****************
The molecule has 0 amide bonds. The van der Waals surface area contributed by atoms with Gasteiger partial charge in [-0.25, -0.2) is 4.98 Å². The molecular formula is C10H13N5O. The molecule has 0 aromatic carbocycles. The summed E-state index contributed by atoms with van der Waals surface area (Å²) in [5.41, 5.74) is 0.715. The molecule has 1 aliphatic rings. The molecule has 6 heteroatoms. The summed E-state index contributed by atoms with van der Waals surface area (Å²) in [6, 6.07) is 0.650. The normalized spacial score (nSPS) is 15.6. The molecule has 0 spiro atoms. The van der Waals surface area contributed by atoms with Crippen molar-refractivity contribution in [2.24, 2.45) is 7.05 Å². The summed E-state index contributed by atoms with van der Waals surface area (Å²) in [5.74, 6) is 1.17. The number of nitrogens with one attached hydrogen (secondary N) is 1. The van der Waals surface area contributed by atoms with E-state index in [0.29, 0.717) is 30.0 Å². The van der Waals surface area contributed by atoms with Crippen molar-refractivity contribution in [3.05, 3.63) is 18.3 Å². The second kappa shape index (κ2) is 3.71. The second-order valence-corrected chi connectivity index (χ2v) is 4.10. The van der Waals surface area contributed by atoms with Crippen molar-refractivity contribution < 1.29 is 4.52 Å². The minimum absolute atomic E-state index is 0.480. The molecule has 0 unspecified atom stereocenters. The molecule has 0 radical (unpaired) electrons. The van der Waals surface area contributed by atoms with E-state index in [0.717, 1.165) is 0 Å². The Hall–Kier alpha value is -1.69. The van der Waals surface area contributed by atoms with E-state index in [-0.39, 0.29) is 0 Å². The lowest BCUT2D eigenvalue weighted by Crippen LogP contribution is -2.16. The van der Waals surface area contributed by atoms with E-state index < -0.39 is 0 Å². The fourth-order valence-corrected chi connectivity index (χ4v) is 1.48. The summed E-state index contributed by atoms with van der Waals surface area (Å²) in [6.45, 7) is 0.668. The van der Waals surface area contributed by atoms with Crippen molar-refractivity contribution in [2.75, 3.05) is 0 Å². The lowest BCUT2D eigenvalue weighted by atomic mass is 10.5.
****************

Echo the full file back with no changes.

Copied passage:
The molecule has 0 amide bonds. The van der Waals surface area contributed by atoms with Gasteiger partial charge in [-0.25, -0.2) is 4.98 Å². The molecular formula is C10H13N5O. The molecule has 0 aromatic carbocycles. The summed E-state index contributed by atoms with van der Waals surface area (Å²) in [5.41, 5.74) is 0.715. The molecule has 1 aliphatic rings. The molecule has 6 heteroatoms. The summed E-state index contributed by atoms with van der Waals surface area (Å²) in [6, 6.07) is 0.650. The normalized spacial score (nSPS) is 15.6. The molecule has 0 spiro atoms. The van der Waals surface area contributed by atoms with Crippen molar-refractivity contribution in [2.24, 2.45) is 7.05 Å². The summed E-state index contributed by atoms with van der Waals surface area (Å²) in [5.74, 6) is 1.17. The number of nitrogens with one attached hydrogen (secondary N) is 1. The van der Waals surface area contributed by atoms with E-state index in [0.29, 0.717) is 30.0 Å². The van der Waals surface area contributed by atoms with Crippen molar-refractivity contribution in [3.05, 3.63) is 18.3 Å². The second kappa shape index (κ2) is 3.71. The second-order valence-corrected chi connectivity index (χ2v) is 4.10. The van der Waals surface area contributed by atoms with Crippen molar-refractivity contribution < 1.29 is 4.52 Å². The minimum absolute atomic E-state index is 0.480. The molecule has 0 unspecified atom stereocenters. The molecule has 0 radical (unpaired) electrons. The van der Waals surface area contributed by atoms with E-state index in [0.717, 1.165) is 0 Å². The Hall–Kier alpha value is -1.69. The van der Waals surface area contributed by atoms with E-state index in [-0.39, 0.29) is 0 Å². The lowest BCUT2D eigenvalue weighted by Crippen LogP contribution is -2.16. The van der Waals surface area contributed by atoms with E-state index < -0.39 is 0 Å². The fourth-order valence-corrected chi connectivity index (χ4v) is 1.48. The summed E-state index contributed by atoms with van der Waals surface area (Å²) in [6.45, 7) is 0.668. The van der Waals surface area contributed by atoms with Crippen molar-refractivity contribution in [2.75, 3.05) is 0 Å². The lowest BCUT2D eigenvalue weighted by atomic mass is 10.5.